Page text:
|Publication number||US8092394 B2|
|Application number||US 11/574,919|
|Publication date||Jan 10, 2012|
|Filing date||Sep 13, 2005|
|Priority date||Sep 13, 2004|
|Also published as||CA2580023A1, EP1788944A1, EP1788944B1, US20070232956, WO2006030201A1|
|Publication number||11574919, 574919, PCT/2005/3534, PCT/GB/2005/003534, PCT/GB/2005/03534, PCT/GB/5/003534, PCT/GB/5/03534, PCT/GB2005/003534, PCT/GB2005/03534, PCT/GB2005003534, PCT/GB200503534, PCT/GB5/003534, PCT/GB5/03534, PCT/GB5003534, PCT/GB503534, US 8092394 B2, US 8092394B2, US-B2-8092394, US8092394 B2, US8092394B2|
|Inventors||Anthony David Harman, John Maclaren Cassells|
|Original Assignee||Microsample Ltd.|
|Export Citation||BiBTeX, EndNote, RefMan|
|Patent Citations (93), Referenced by (1), Classifications (32), Legal Events (3)|
|External Links: USPTO, USPTO Assignment, Espacenet|
This application is a U.S. National Phase of International Patent Application Serial No. PCT/GB2005/003534, filed Sep. 13, 2005, which claims priority from GB Patent Application Serial No. 0420256.0, filed Sep. 13, 2004 the disclosure of both are incorporated herein by reference in their entirety. The International Application was published in English on Mar. 23, 2006 as WO 2006/030201 A1 under PCT Article 21(2).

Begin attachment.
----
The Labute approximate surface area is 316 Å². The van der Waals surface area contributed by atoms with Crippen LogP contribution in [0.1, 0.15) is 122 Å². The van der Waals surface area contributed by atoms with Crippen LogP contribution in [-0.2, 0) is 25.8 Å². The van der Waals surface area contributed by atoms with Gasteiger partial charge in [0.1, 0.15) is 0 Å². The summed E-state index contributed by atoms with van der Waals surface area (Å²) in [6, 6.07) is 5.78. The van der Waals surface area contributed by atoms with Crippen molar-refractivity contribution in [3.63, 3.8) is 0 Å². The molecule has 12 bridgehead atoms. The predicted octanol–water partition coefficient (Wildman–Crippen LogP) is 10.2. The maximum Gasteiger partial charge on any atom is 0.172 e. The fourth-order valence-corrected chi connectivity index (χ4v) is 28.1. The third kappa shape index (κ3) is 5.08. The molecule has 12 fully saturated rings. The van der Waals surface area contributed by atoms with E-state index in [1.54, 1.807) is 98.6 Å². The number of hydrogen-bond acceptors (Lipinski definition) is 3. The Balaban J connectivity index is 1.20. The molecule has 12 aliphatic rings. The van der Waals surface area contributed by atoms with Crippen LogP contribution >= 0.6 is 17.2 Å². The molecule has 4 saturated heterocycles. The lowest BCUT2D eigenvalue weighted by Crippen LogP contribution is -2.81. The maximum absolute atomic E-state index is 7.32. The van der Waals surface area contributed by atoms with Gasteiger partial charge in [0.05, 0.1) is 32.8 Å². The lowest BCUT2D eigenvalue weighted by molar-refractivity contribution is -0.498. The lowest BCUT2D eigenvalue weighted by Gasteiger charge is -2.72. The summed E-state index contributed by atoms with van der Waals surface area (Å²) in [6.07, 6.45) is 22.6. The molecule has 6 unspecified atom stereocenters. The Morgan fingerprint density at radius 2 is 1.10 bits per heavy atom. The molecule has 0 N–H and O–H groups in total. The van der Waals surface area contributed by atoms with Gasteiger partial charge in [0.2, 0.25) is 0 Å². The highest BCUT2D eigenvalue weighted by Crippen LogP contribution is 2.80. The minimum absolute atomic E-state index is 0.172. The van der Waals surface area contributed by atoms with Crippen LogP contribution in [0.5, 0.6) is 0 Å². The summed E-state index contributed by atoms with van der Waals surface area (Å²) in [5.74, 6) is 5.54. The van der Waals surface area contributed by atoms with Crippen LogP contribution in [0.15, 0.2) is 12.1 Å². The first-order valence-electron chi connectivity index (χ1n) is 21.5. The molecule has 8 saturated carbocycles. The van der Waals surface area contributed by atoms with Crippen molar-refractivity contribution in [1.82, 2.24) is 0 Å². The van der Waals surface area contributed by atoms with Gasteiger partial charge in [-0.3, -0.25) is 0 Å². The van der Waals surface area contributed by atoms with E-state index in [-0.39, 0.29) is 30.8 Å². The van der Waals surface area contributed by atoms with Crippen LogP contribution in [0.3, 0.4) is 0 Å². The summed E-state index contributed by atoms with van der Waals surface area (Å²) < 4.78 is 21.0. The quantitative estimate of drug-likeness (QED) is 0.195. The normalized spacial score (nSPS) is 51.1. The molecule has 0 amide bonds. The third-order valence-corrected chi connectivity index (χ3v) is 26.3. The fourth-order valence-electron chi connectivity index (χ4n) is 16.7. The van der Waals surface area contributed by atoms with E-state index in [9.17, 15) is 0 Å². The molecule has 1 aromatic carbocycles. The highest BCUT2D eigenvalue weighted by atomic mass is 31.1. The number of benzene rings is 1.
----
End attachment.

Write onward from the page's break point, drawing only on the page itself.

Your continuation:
1. Field of the Invention
This invention relates to a sampling and/or dispensing method and apparatus for performing the same. There are many occasions where body fluid samples have to be collected by first piercing the skin and then sampling a fluid, such as blood or interstitial fluid (ISF), or cells contained within. A very important application is the sampling of blood or ISF for various analyses, for example blood glucose, electrolytes or cholesterol. In some applications, for example in the use of Point of Care (POC) instruments, it is important to provide an accurately metered sample of fluid to the instrument. There are also advantages to being able to deposit a fluid (for example antiseptic) on the skin before making an incision.
2. Related art
The most commonly used blood sampling devices are the hypodermic syringe and lancet. Taking a blood sample by either of these methods can be painful for the patient/subject, and can cause distress, particularly in the case of diabetes sufferers who may have to take several blood samples a day. It is for this reason that there has been a trend towards taking smaller quantities of blood and the use of smaller devices penetrating the skin to a lesser depth. Disposable lancets are the commonly preferred devices for puncturing the skin for blood glucose measurement.
Taking a blood sample is only one part of the process. The sample then has to be transferred to a system for analysis. In the case of blood glucose monitoring, a lancet is used to puncture the skin and is then withdrawn. A blood droplet then forms on the surface of the skin and is transferred by capillary or wick to a test strip. This involves the use of several devices in separate steps. Many test devices are used by the subjects themselves rather than by medical staff, so it is important that the whole process is performed accurately with the minimum of user intervention. It is also important to minimise the risk of contamination to the user, and to third parties who could come into contact with sharps contaminated with blood.